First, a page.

Writer: Cavan Scott
Artist: Ario Anindito
Inker: Mark Morales
Colorist: Annalisa Leoni
Cover Artist: Phil Noto
The High Republic shows the Golden Age of the Jedi Order and the Galactic Republic. Where peace, justice, and a fire for discovery reign. Or so it seems. Threats continue to linger under the Jedi’s nose and now they’ve burst to the surface. Star Wars: The High Republic #4 shows the terror of the Drengir and how the Jedi will face this new threat.
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In the last few issues, the High Republic comic series introduced readers to 2 new major galactic threats. Or what the creators would like to be seen as much. The Nihil, a violent anarchist space pirate gang and the Drengir, a sentient alien race of macabre carnivorous flora with the goal of consuming other life across the galaxy. Performing their “harvests” if you will. The impression was pretty mild, to be honest. They come across as genuine new threats but not enough to jeopardize the galaxy or the Jedi.
The comic shows Sskeer, who has been turned (rather too quickly, I might add) to the Dark Side and is under the Drengir’s sway. The comic uses him to reveal a quick tale of the Drengir’s origins and how they’ve returned to the present galaxy. It’s a little cool, showing some familiar foes Star Wars will undoubtedly recognize. Then things escalate from there as the Jedi fight the Drengir on two fronts, on Sedri Minor (the planet the main cast is on) and the Jedi HQ, Starlight Beacon.
The comic is trying to accomplish two things here: tell a story and do more world building for the “Galactic Frontier” in the High Republic. Cavan Scott is pulling double duty here as he’s trying to set up the threats in the far edges of space but he’s also trying to tell a story that feels incredibly rushed.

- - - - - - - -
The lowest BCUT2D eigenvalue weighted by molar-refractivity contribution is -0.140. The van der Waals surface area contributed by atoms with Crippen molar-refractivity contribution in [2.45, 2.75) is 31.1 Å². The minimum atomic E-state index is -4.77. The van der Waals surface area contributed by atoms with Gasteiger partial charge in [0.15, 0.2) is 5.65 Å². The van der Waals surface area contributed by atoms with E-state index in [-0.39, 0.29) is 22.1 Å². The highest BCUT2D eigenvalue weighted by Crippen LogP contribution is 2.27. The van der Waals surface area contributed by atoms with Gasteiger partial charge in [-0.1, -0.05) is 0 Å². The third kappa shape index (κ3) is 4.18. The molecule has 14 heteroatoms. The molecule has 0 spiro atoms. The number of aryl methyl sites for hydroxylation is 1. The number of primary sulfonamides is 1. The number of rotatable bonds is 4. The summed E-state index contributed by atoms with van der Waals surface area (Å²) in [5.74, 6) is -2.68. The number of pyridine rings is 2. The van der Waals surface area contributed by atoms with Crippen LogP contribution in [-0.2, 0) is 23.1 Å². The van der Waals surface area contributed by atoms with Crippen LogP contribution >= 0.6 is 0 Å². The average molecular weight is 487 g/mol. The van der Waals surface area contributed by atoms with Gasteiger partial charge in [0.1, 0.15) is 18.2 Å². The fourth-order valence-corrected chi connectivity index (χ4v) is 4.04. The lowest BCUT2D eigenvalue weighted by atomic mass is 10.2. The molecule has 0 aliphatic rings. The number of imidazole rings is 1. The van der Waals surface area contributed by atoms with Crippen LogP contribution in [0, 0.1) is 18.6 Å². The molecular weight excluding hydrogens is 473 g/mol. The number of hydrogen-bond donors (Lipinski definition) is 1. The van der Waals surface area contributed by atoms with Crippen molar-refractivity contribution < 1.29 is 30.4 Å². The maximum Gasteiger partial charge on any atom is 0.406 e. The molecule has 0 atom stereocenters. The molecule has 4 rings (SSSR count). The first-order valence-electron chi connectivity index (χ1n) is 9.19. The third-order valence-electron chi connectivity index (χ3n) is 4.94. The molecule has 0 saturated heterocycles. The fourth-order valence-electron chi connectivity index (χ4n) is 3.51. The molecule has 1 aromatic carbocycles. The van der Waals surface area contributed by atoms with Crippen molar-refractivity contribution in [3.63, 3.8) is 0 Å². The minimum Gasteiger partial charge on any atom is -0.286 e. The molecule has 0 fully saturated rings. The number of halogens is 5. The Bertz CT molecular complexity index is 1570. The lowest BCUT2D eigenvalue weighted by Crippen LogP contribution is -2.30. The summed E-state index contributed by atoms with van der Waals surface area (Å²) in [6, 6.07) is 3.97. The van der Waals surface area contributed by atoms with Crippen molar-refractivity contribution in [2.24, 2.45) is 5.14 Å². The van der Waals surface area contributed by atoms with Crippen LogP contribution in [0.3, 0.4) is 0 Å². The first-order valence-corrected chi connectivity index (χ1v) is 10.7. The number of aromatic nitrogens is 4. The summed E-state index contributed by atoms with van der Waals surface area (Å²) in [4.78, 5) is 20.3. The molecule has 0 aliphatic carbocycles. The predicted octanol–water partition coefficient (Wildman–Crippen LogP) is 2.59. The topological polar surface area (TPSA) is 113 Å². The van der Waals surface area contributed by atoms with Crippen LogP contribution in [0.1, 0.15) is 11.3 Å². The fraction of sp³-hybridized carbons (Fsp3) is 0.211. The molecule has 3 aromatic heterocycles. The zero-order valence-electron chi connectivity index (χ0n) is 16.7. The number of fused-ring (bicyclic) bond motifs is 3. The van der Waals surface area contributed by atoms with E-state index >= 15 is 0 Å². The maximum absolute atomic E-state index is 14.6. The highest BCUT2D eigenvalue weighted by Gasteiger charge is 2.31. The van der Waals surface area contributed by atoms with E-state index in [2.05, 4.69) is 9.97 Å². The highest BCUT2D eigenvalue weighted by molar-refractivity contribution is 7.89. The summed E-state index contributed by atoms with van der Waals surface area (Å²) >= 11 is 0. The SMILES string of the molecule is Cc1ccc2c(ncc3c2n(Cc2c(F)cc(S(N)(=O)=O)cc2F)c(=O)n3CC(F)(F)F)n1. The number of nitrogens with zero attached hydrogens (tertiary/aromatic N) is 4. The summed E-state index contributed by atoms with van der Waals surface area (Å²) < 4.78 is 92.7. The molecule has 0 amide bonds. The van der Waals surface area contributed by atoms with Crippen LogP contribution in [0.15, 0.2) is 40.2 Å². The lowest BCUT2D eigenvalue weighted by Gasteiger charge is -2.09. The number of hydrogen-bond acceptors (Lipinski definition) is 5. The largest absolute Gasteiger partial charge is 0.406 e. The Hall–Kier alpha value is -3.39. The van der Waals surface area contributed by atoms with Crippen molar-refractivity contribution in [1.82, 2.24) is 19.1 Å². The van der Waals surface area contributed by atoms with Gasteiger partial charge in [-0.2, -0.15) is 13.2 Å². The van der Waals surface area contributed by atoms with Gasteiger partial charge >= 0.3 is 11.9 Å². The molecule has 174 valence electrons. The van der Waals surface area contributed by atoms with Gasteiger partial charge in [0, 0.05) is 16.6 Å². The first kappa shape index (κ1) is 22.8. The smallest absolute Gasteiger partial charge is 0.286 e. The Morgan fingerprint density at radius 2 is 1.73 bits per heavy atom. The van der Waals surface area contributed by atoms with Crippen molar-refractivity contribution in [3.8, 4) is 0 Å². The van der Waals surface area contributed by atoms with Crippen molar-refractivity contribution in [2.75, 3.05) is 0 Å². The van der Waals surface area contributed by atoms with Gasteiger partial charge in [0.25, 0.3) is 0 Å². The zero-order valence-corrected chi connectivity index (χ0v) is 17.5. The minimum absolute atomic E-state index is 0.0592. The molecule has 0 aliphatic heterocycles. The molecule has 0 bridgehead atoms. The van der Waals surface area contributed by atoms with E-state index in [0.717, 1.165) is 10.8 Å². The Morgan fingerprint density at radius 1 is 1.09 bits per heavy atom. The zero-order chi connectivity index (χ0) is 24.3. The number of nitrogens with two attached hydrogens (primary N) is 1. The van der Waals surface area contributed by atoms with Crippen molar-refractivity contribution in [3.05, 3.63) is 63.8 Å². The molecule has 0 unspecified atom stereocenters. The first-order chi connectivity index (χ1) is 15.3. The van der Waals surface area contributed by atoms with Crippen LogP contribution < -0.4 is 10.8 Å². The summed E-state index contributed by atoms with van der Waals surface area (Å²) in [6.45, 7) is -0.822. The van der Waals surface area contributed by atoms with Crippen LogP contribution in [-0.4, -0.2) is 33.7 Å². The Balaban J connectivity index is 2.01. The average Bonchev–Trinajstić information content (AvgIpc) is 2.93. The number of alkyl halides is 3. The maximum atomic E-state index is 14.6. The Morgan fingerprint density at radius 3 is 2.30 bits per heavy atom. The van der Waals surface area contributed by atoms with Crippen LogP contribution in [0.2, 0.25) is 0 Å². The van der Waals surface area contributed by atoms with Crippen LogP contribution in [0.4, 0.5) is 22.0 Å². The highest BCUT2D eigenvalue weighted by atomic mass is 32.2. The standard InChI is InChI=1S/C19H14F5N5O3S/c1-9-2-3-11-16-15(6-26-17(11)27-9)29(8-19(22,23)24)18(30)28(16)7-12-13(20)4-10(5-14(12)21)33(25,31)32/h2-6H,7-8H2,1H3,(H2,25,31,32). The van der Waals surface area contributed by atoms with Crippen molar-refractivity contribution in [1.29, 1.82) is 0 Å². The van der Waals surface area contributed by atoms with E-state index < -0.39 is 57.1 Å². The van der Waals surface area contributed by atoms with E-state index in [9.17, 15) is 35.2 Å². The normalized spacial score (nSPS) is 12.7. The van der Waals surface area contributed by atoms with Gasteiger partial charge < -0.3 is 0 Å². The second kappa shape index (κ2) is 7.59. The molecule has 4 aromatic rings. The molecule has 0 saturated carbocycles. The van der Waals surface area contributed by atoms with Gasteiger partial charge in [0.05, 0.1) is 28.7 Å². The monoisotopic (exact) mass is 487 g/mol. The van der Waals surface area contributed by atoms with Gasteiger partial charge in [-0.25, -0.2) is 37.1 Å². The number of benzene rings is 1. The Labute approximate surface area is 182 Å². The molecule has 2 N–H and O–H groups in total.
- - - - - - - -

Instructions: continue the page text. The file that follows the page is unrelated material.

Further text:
A major example of this is his development of Master Sskeer. See, this whole comic hinges on the relationship between the main character, young Jedi Knight Keeve Trennis and her master. There’s even a quick flashback that readers can see in the previews here, showing their strong bond. The problem is this is rarely shown between them in the present since the very first issue. In fact, Sskeer comes across like he’s tired of training her, like Trennis is a burden to him and he just wants be done teaching her.
It also doesn’t help that the story rushed his development like crazy in the last issue and in this one to make things happen. The comic art by Ario Anindito isn’t too bad but it’s not spectacular. Again, the standout color for this comic, like the others, is green. Whether it’s the color of Trennis’ narration boxes, Sskeer, the Drengir, or bright glowing green lightsabers. Green rules in this comic.
After the main fight, the comic tries to set up even more threats at the same time, one back in Starlight Beacon, and another just making planetfall on Sedri Minor. Again, Scott is trying to build up the dangers of the Galactic Frontier and tell a story at the same time, but it’s not coming together all that well.
Other than the rushed story development, I’d say the other big issue is that the Drengir, like the Nihil, just don’t feel like big galactic threats. They feel more like vermin the Jedi have to take care of when they should more like a living plague or as dangerous as a force of nature or something. Instead, this comic just keeps bringing up cool ideas for more popular Star Wars villains to explore.
Such as when Sskeer tells the Drengir’s backstory, the comic visually reveals the Sith teamed up with the Drengir in the distant past, but then sealed them away. I’m sure that could make for a cool Darth Vader comic miniseries. The Empire unearths a mysterious tomb containing the Drengir and Vader has to finish what the ancient Sith started and wipe these horrors from the galaxy. But here in the High Republic, they just come across as small potatoes.
Star Wars: The High Republic #4 is trying to ramp things up with the Drengir. It works on some parts but fails at others. The story feels very rushed concerning certain characters, especially Master Sskeer and his choices. This comic has some difficulty in balancing its world-building and telling a solid story.